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Antibodies in Combination Therapy for Myeloma

Insights From:Shaji K. Kumar, MD, Mayo Clinic College of Medicine; Peter Voorhees, MD, UNC School of Medicine at Chapel Hill
Published: Friday, Apr 29, 2016


Transcript:

Shaji Kumar, MD:
Daratumumab works through multiple different mechanisms in multiple myeloma, and these are all activation of different immunological pathways, as well as direct killing of the tumor cells by utilizing the immune system. So, it is only natural that we would consider using an immunomodulatory drug in combination with daratumumab. And we already have learned in the context of elotuzumab that when you combine elotuzumab with lenalidomide, it works much better than if you use it as a single agent. Along the same lines, daratumumab was also being compared with lenalidomide. And there were some very interesting data presented at ASH last year where, again, a group of patients with relapsed myeloma—not as heavily pretreated as the ones who are getting the single agent daratumumab, but, again, with a median of a couple lines of prior therapy—these patients were treated with a combination of daratumumab/lenalidomide and dexamethasone.

What was interesting was that almost 80% of those patients had a response to the combination therapy, including almost a third of the patients who had a deep response, they got a complete response. Now, this is not something that we typically see in patients with relapsed/refractory multiple myeloma. Again, many of these patients have gone through a stem cell transplant in the past, and have received other classes of drugs, like proteasome inhibitors and other immunomodulatory drugs. So, the combination clearly appears to have efficacy way beyond what you would have anticipated from either of those agents alone. There’s clear synergy in combining the two drugs. Of course, this is a single-arm trial, so it’s difficult to make too many interpretations based on the data, but clearly provides some exciting and provocative data that then needs to be confirmed in phase III clinical trials. In fact, a phase III trial of daratumumab/lenalidomide and dexamethasone comparing it to lenalidomide and dexamethasone, in relapsed myeloma patients who have had 1 to 3 prior lines of therapy, completed accrual late last year. And, hopefully, we should be hearing the results of that trial by the end of this year.

Daratumumab has also been combined with other myeloma therapies, especially the immunomodulatory drugs as well as the proteasome inhibitors. So, there has been some early data comparing daratumumab in combination with bortezomib and dexamethasone. And this has been tried both in the relapsed-patient population, as well as in the newly-diagnosed myeloma population. The data at this time are fairly sparse in terms of the number of patients that have been treated, so it’s difficult to say for sure how much the combination does compare to either of the drugs. But, what we have learned from these trials is, yes, it can be combined with bortezomib relatively safely without any unanticipated side effects. And we have seen responses in myeloma when this combination is used. How it fares in combination with lenalidomide or other combinations, it’s difficult to address at this point.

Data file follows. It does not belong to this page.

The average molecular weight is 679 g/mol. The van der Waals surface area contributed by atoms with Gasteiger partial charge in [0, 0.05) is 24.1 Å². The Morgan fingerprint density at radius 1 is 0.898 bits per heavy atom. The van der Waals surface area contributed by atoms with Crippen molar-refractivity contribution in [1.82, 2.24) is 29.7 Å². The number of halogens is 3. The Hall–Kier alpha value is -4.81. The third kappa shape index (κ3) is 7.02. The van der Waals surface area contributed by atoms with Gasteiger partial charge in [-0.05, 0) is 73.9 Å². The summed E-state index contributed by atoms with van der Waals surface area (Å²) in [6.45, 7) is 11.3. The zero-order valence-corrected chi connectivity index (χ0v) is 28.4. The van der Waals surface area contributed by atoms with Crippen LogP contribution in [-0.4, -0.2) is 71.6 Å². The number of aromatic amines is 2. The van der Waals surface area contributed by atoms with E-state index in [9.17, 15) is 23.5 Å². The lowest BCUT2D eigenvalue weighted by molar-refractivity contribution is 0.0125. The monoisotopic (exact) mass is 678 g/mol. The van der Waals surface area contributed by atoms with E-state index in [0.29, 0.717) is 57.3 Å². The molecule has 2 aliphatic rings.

Peter Voorhees, MD: Dr. Philippe Moreau presented very exciting data at the 2014 ASH meeting in which daratumumab was combined with a number of different platforms in multiple myeloma. Specifically, daratumumab was combined with melphalan/prednisone/bortezomib. It was combined with bortezomib/thalidomide/dexamethasone. It was also combined with bortezomib/dexamethasone, and lastly pomalidomide/dexamethasone. The primary reason for pursuing the study was to establish the safety of combining daratumumab with these various myeloma platforms, both in the frontline setting, as well as in the relapsed and relapsed/refractory setting. And, importantly, what they showed in that particular study is that daratumumab can readily be incorporated into a number of different varied myeloma platforms quite safely. So, it did not significantly increase the hematologic toxicity that you would expect with the other agents, and importantly, it didn’t make the other side effects, of some of these things, worse, either. For example, the rates of neuropathy with bortezomib-based therapy was the same whether daratumumab was on board or not.

This study established the safety of combining daratumumab with these various regimens, which then spawned a number of different phase III studies that are currently ongoing. So, for example, there’s the MMY3004 study, which is a phase III study looking at bortezomib and dexamethasone with or without daratumumab in relapsed multiple myeloma. There is a frontline phase III study that the Institute for Functional Medicine (IFM) is currently undertaking, looking at bortezomib/thalidomide and dexamethasone with or without daratumumab in a transplant context. There’s a phase III study looking at melphalan/prednisone/bortezomib with or without daratumumab. Daratumumab is basically being combined with just about anything that you can think of in the context of phase III studies.